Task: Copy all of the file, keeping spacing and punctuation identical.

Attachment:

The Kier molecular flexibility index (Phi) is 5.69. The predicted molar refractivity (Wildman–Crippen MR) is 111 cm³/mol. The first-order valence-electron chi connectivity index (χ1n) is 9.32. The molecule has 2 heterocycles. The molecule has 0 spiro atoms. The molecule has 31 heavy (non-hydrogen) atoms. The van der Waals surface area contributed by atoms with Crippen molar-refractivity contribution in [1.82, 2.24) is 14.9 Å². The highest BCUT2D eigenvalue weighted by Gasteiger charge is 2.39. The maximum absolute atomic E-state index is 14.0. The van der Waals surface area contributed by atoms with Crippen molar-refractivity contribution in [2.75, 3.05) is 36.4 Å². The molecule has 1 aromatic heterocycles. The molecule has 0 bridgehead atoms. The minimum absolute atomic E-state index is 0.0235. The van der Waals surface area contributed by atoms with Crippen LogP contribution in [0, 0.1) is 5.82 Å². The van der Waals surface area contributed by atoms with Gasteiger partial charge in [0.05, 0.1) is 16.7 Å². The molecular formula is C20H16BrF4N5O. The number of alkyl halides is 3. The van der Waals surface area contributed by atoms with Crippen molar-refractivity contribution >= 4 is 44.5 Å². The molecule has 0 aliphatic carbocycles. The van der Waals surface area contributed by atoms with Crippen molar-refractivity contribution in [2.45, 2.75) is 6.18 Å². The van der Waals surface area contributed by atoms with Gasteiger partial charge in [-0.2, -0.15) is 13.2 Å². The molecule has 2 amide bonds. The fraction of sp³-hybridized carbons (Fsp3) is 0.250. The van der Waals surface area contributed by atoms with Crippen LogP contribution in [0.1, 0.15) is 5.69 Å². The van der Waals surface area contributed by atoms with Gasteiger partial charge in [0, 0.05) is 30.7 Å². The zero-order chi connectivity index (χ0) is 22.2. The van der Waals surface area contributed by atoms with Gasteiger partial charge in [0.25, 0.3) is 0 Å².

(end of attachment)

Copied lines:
The Kier molecular flexibility index (Phi) is 5.69. The predicted molar refractivity (Wildman–Crippen MR) is 111 cm³/mol. The first-order valence-electron chi connectivity index (χ1n) is 9.32. The molecule has 2 heterocycles. The molecule has 0 spiro atoms. The molecule has 31 heavy (non-hydrogen) atoms. The van der Waals surface area contributed by atoms with Crippen molar-refractivity contribution in [1.82, 2.24) is 14.9 Å². The highest BCUT2D eigenvalue weighted by Gasteiger charge is 2.39. The maximum absolute atomic E-state index is 14.0. The van der Waals surface area contributed by atoms with Crippen molar-refractivity contribution in [2.75, 3.05) is 36.4 Å². The molecule has 1 aromatic heterocycles. The molecule has 0 bridgehead atoms. The minimum absolute atomic E-state index is 0.0235. The van der Waals surface area contributed by atoms with Crippen LogP contribution in [0, 0.1) is 5.82 Å². The van der Waals surface area contributed by atoms with Gasteiger partial charge in [0.05, 0.1) is 16.7 Å². The molecular formula is C20H16BrF4N5O. The number of alkyl halides is 3. The van der Waals surface area contributed by atoms with Crippen molar-refractivity contribution >= 4 is 44.5 Å². The molecule has 0 aliphatic carbocycles. The van der Waals surface area contributed by atoms with Crippen molar-refractivity contribution in [2.45, 2.75) is 6.18 Å². The van der Waals surface area contributed by atoms with Gasteiger partial charge in [-0.2, -0.15) is 13.2 Å². The molecule has 2 amide bonds. The fraction of sp³-hybridized carbons (Fsp3) is 0.250. The van der Waals surface area contributed by atoms with Crippen LogP contribution in [0.1, 0.15) is 5.69 Å². The van der Waals surface area contributed by atoms with Gasteiger partial charge in [0, 0.05) is 30.7 Å². The zero-order chi connectivity index (χ0) is 22.2. The van der Waals surface area contributed by atoms with Gasteiger partial charge in [0.25, 0.3) is 0 Å².